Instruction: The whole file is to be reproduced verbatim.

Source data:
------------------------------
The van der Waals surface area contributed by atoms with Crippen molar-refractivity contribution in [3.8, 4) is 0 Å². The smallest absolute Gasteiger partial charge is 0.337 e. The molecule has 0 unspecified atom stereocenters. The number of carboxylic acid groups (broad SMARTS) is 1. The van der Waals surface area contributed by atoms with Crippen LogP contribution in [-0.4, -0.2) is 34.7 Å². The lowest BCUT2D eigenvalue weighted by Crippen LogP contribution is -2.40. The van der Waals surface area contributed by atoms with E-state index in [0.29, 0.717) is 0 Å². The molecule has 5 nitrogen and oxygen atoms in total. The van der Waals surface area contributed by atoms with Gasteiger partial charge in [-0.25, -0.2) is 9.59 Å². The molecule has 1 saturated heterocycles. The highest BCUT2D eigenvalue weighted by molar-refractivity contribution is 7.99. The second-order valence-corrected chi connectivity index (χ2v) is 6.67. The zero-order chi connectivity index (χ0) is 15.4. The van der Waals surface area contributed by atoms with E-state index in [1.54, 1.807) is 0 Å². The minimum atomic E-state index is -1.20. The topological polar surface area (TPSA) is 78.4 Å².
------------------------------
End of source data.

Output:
The van der Waals surface area contributed by atoms with Crippen molar-refractivity contribution in [3.8, 4) is 0 Å². The smallest absolute Gasteiger partial charge is 0.337 e. The molecule has 0 unspecified atom stereocenters. The number of carboxylic acid groups (broad SMARTS) is 1. The van der Waals surface area contributed by atoms with Crippen LogP contribution in [-0.4, -0.2) is 34.7 Å². The lowest BCUT2D eigenvalue weighted by Crippen LogP contribution is -2.40. The van der Waals surface area contributed by atoms with E-state index in [0.29, 0.717) is 0 Å². The molecule has 5 nitrogen and oxygen atoms in total. The van der Waals surface area contributed by atoms with Gasteiger partial charge in [-0.25, -0.2) is 9.59 Å². The molecule has 1 saturated heterocycles. The highest BCUT2D eigenvalue weighted by molar-refractivity contribution is 7.99. The second-order valence-corrected chi connectivity index (χ2v) is 6.67. The zero-order chi connectivity index (χ0) is 15.4. The van der Waals surface area contributed by atoms with E-state index in [1.54, 1.807) is 0 Å². The minimum atomic E-state index is -1.20. The topological polar surface area (TPSA) is 78.4 Å².